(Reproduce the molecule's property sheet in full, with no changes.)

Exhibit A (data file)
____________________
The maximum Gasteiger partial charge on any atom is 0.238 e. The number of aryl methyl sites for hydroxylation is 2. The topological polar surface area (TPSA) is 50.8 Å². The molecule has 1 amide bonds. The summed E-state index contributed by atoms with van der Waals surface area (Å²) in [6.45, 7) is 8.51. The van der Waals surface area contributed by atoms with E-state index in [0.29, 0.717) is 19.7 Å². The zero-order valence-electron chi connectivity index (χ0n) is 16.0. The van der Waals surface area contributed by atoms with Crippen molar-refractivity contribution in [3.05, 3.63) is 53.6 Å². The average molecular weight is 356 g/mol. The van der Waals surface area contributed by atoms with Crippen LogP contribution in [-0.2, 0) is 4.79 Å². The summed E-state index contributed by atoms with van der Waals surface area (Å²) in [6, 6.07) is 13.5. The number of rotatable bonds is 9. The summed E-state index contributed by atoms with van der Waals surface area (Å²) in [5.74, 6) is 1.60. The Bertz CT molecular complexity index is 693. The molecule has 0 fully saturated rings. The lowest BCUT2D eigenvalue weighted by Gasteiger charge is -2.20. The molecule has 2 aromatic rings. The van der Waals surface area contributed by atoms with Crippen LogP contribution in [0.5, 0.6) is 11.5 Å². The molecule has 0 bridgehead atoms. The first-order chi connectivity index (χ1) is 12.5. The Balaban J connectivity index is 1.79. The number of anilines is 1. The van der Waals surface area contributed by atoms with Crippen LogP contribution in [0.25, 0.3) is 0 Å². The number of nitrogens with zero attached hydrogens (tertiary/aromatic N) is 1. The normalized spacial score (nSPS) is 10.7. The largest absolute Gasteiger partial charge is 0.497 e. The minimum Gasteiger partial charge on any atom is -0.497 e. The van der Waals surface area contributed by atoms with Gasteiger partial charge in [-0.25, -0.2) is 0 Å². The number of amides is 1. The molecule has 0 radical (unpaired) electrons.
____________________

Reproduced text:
The maximum Gasteiger partial charge on any atom is 0.238 e. The number of aryl methyl sites for hydroxylation is 2. The topological polar surface area (TPSA) is 50.8 Å². The molecule has 1 amide bonds. The summed E-state index contributed by atoms with van der Waals surface area (Å²) in [6.45, 7) is 8.51. The van der Waals surface area contributed by atoms with E-state index in [0.29, 0.717) is 19.7 Å². The zero-order valence-electron chi connectivity index (χ0n) is 16.0. The van der Waals surface area contributed by atoms with Crippen molar-refractivity contribution in [3.05, 3.63) is 53.6 Å². The average molecular weight is 356 g/mol. The van der Waals surface area contributed by atoms with Crippen LogP contribution in [-0.2, 0) is 4.79 Å². The summed E-state index contributed by atoms with van der Waals surface area (Å²) in [6, 6.07) is 13.5. The number of rotatable bonds is 9. The summed E-state index contributed by atoms with van der Waals surface area (Å²) in [5.74, 6) is 1.60. The Bertz CT molecular complexity index is 693. The molecule has 0 fully saturated rings. The lowest BCUT2D eigenvalue weighted by Gasteiger charge is -2.20. The molecule has 2 aromatic rings. The van der Waals surface area contributed by atoms with Crippen LogP contribution in [0.5, 0.6) is 11.5 Å². The molecule has 0 bridgehead atoms. The first-order chi connectivity index (χ1) is 12.5. The Balaban J connectivity index is 1.79. The number of anilines is 1. The van der Waals surface area contributed by atoms with Crippen LogP contribution in [0.25, 0.3) is 0 Å². The number of nitrogens with zero attached hydrogens (tertiary/aromatic N) is 1. The normalized spacial score (nSPS) is 10.7. The largest absolute Gasteiger partial charge is 0.497 e. The minimum Gasteiger partial charge on any atom is -0.497 e. The van der Waals surface area contributed by atoms with Gasteiger partial charge in [-0.25, -0.2) is 0 Å². The number of amides is 1. The molecule has 0 radical (unpaired) electrons.